a story about dealing with my child getting hurt
He threw a handful of toys right at my daughter’s face. Time simultaneously slowed while the events were rapid. I could feel my bounding pulse in my neck.
My daughter was frozen for a moment. I was just as paralyzed. We were at a play gym, and this boy was probably two years older than her and one and half times her size.
No parenting advice or book was able to console me at that moment my daughter felt hurt. I failed to protect her. I had no idea how to be an adult in this situation where my limbic system overtook me.
“Say sorry,” I stammered at him.
The boy looked at me emotionless. He was frozen too.
I didn’t look around the gym. Years of living in questionably safe neighborhoods in New York City had trained me to understand my position relative to others, and my intuition suggested that all the parents were on the sidelines scrolling through their phones.
I try not to be a helicopter parent, but I enjoy being in the play pin with my kids. It allows me to be fully present and learn more about them, since I spend so much time working.
Could I throw toys at this boy? His mother wouldn’t even know.
I felt conflicted about being the rescuer. But for my own sake, I had to exit otherwise I was going to misbehave. As I tried to remove my daughter from the leggo sector before her tears started, she shrieked at the boy:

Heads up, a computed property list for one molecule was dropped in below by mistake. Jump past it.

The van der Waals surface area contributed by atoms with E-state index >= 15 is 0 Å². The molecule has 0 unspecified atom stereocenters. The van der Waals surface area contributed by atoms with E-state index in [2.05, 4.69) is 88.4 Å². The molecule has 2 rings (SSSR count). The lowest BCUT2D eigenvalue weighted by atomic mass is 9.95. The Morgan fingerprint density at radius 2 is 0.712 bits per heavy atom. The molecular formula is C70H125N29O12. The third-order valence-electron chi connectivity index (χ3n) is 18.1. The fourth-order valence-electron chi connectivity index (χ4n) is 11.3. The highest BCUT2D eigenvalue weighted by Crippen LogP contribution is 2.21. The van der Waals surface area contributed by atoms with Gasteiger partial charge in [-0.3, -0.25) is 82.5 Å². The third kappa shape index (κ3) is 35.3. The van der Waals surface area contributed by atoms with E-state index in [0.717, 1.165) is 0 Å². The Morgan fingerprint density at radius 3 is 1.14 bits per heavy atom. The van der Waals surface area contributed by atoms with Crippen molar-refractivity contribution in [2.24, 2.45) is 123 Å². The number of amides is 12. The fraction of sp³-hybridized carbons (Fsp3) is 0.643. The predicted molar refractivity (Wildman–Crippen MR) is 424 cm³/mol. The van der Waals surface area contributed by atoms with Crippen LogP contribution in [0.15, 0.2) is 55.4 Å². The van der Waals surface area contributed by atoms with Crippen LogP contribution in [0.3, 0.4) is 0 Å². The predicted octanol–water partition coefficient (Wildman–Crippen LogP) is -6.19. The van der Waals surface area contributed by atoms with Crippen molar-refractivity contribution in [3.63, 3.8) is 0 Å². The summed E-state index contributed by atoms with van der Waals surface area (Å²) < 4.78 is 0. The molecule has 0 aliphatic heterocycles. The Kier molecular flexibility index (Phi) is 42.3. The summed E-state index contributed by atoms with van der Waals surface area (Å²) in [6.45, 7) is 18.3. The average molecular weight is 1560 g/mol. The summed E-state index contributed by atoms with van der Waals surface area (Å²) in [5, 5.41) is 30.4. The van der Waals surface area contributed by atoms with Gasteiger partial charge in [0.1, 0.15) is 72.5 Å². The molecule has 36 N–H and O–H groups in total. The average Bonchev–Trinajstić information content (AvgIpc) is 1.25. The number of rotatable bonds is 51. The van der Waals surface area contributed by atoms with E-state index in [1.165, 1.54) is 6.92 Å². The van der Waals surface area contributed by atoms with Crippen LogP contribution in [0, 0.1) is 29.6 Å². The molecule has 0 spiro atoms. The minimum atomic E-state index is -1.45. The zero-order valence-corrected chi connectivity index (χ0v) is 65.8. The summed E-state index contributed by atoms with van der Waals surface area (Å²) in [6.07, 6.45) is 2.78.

“You did really bad thing. You hurt me!”
I was stunned. My daughter is a crier, not someone who speaks up. The boy who surely was old enough to do all the things my daughter could not do independently did something even more shocking: he started sucking his thumb.
We left him in the company of bright colored blocks. I passed his mother on the way out. Call it an occupational habit as a physician - I quickly scanned her. A small tattoo was on her right ankle.
I was proud of myself for not judging her - another occupational hazard. Misguided judgment leads to missed diagnoses, faulty conclusions, and at times death itself. I thought instead that she probably is overwhelmed.
My daughter walked next to me silently to our next stop: a pottery store that allows children to craft pieces. The shop employee asked me how our day had been going.
There were so many things I wanted to say. There were so many things I wanted to say to that boy’s mother.
“It’s been great. With kids you constantly learn new things.” I replied.
We were soon seated at a table of paints with a more extensive color palette than the leggos offered.
I watched my daughter experiment coloring a rock that would soon be baked. A retired teacher came around and complimented her effort. She asked me how old she was.
“A two year old who knows how to stick up for herself.”